"Artists—real artists, serious artists, memorable artists—work not in oils and watercolors, clay and stone, verbs and nouns and harmonic vibrations from reeds and strings, but in emotions. Artists paint and sculpt, write and sing, finger the necks of a Stradivarius or a Stratocaster using passions so visceral our ancestors knew them only as Magic. And Magic is exactly what I feel when looking into an Adriano Manocchia painting."
James R. Babb, Editor, Gray’s Sporting Journal

Here we present a beautiful short video featuring Adriano Manocchia and his search for magical waters. Vist his website.

Video Hatch: “In Search of Magical Waters”  Thank you Midcurrent!

Up and Down

That's a good description of our fishing season so far, but we've been fortunate in that even though we've had more water than usual this season, for the most part Fishing Creek has fished well. Here are a few shots from our clients this week. As this goes to print the levels are high again, but give it a day or two and we'll be back in summer fishing.

Ryan McEvoy3  Rick Sager2

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Father's Day Gift Idea & Fish Snaps

Happy Father's Day to all the dads out there!

Still need a gift for dad? We've got you covered (dads, better pass this idea along or you may get another tie.)  gift cert brown

We are all about last minute shopping around here, so you're not too late for a Father's Day gift certificate that dad can use toward guiding, instruction or flies. This feature will soon be available from our online store, but for now if you give us a call us at 570-925-2392 or email This email address is being protected from spambots. You need JavaScript enabled to view it. before end of day on Thursday, (eastern time), we'll get you going. Provide us with the amount, your email, and payment information and we will email you a printable gift certificate to put in your Father's Day card.


Fish Snaps From This Week

I don't know if we can say that summer is here yet, but our wet, cold, spring is gradually turning into summer. The stream is beautiful and our high water is finally dropping to more seasonable levels. Sulphurs, slate drakes, terrestrial fishing are all good and we're excited. Here are some pics from this week.

328LIMAY 2019  2019 5420A  IMG 0319

Steve JoAnn Purdy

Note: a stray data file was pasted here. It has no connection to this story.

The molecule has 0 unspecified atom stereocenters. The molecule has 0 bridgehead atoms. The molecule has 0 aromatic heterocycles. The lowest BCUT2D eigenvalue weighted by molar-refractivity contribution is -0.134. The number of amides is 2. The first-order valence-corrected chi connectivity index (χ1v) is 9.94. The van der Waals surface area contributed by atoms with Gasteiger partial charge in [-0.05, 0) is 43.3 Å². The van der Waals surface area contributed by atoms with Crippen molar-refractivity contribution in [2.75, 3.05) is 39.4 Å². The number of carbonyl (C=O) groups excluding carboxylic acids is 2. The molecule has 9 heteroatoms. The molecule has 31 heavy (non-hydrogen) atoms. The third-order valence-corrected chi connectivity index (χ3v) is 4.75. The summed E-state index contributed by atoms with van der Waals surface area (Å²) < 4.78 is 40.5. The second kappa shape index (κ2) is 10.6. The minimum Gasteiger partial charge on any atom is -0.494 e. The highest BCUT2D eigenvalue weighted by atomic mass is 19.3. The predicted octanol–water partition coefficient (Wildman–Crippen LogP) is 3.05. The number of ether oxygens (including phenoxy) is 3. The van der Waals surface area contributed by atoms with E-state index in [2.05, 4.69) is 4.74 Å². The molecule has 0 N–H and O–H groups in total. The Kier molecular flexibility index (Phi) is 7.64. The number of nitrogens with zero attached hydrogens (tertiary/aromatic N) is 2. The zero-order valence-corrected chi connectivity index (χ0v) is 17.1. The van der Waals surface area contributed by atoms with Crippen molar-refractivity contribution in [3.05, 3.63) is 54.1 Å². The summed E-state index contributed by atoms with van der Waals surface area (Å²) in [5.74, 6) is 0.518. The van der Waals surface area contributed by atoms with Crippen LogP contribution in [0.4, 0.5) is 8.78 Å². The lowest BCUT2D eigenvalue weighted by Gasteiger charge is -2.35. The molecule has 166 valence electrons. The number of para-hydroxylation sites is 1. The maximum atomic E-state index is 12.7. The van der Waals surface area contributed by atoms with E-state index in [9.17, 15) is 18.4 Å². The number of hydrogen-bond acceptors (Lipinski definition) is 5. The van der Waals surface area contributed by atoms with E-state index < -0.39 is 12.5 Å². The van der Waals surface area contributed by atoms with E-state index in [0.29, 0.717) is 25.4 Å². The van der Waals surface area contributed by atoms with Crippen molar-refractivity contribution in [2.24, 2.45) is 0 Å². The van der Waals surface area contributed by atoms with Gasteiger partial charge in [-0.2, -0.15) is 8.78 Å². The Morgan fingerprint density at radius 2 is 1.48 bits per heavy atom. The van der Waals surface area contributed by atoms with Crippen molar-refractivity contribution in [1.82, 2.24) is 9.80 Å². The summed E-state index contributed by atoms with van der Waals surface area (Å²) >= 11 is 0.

Our Tribute to Dads Everywhere.

Happy Father's Day. Thank you.



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Duns & Spinners, Getting Soft Hackled, & Barry's Photos

Duns & Spinners

With summer upon us, mayfly duns and spinners make up a good part of our fishing. At this time of year we often see duns hatching and spinners falling not only at the same time, but different species as well. For instance, in the evening we might have March Brown and sulphur spinners on the water and sulphur duns hatching at the same time. What's an angler to do? This week our head guide, Jim Kukorlo, helps unravel the mystery.

Duns and Spinners

A mayfly life cycle has four stages: egg, nymph, dun and spinner. But let's include the emerger which is the nymph rising to the surface to become the adult dun. The dun has upright wings and they look like little sailboats floating downstream. Wings of the dun are semi transparent with a smoky brown, gray, or yellow tinge. The dun will hatch on the water and will float downstream until the wings are dry which will enable them to fly off the water and into the trees to molt. The life span of a dun is about 12 to 24 hours which will vary with different species. The dun will sit in the trees or other vegetation until it molts into a spinner. Duns have no mouth and don't eat anything. Fly fishermen uses a dry fly to imitate the dun stage of a mayfly. Since the dun floats on top of the water you can actually see a trout eat the duns that are riding on the water surface. Female Hendrickson spinner with eggs 14. DSC 7040 copyWM